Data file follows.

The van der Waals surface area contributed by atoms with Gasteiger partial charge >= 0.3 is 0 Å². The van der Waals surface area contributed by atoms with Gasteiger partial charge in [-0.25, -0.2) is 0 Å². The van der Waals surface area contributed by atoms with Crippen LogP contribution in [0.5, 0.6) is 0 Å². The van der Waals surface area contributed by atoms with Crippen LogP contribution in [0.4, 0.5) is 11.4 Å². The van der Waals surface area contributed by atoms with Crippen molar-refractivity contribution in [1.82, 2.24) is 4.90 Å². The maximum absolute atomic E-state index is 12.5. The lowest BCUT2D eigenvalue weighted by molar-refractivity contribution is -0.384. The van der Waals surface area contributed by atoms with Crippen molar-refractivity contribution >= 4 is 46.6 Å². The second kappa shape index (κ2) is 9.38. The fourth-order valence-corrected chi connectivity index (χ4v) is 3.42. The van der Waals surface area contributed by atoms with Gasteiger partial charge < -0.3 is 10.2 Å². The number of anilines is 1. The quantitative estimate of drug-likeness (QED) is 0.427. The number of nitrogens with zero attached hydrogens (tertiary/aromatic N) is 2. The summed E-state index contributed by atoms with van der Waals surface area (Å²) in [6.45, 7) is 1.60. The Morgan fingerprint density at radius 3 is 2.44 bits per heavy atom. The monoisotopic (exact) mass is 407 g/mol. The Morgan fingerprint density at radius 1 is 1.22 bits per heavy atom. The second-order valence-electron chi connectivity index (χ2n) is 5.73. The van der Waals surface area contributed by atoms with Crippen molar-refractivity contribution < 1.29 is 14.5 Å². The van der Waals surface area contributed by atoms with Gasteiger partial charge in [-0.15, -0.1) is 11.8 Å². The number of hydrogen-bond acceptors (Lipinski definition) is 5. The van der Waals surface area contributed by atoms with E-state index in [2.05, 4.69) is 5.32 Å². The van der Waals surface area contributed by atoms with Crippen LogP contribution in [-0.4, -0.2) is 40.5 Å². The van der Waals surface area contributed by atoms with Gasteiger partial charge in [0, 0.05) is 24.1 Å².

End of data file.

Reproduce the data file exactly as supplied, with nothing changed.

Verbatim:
The van der Waals surface area contributed by atoms with Gasteiger partial charge >= 0.3 is 0 Å². The van der Waals surface area contributed by atoms with Gasteiger partial charge in [-0.25, -0.2) is 0 Å². The van der Waals surface area contributed by atoms with Crippen LogP contribution in [0.5, 0.6) is 0 Å². The van der Waals surface area contributed by atoms with Crippen LogP contribution in [0.4, 0.5) is 11.4 Å². The van der Waals surface area contributed by atoms with Crippen molar-refractivity contribution in [1.82, 2.24) is 4.90 Å². The maximum absolute atomic E-state index is 12.5. The lowest BCUT2D eigenvalue weighted by molar-refractivity contribution is -0.384. The van der Waals surface area contributed by atoms with Crippen molar-refractivity contribution >= 4 is 46.6 Å². The second kappa shape index (κ2) is 9.38. The fourth-order valence-corrected chi connectivity index (χ4v) is 3.42. The van der Waals surface area contributed by atoms with Gasteiger partial charge < -0.3 is 10.2 Å². The number of anilines is 1. The quantitative estimate of drug-likeness (QED) is 0.427. The number of nitrogens with zero attached hydrogens (tertiary/aromatic N) is 2. The summed E-state index contributed by atoms with van der Waals surface area (Å²) in [6.45, 7) is 1.60. The Morgan fingerprint density at radius 3 is 2.44 bits per heavy atom. The monoisotopic (exact) mass is 407 g/mol. The Morgan fingerprint density at radius 1 is 1.22 bits per heavy atom. The second-order valence-electron chi connectivity index (χ2n) is 5.73. The van der Waals surface area contributed by atoms with Crippen molar-refractivity contribution < 1.29 is 14.5 Å². The van der Waals surface area contributed by atoms with Gasteiger partial charge in [-0.15, -0.1) is 11.8 Å². The number of hydrogen-bond acceptors (Lipinski definition) is 5. The van der Waals surface area contributed by atoms with E-state index in [2.05, 4.69) is 5.32 Å². The van der Waals surface area contributed by atoms with Crippen LogP contribution in [-0.4, -0.2) is 40.5 Å². The van der Waals surface area contributed by atoms with Gasteiger partial charge in [0, 0.05) is 24.1 Å².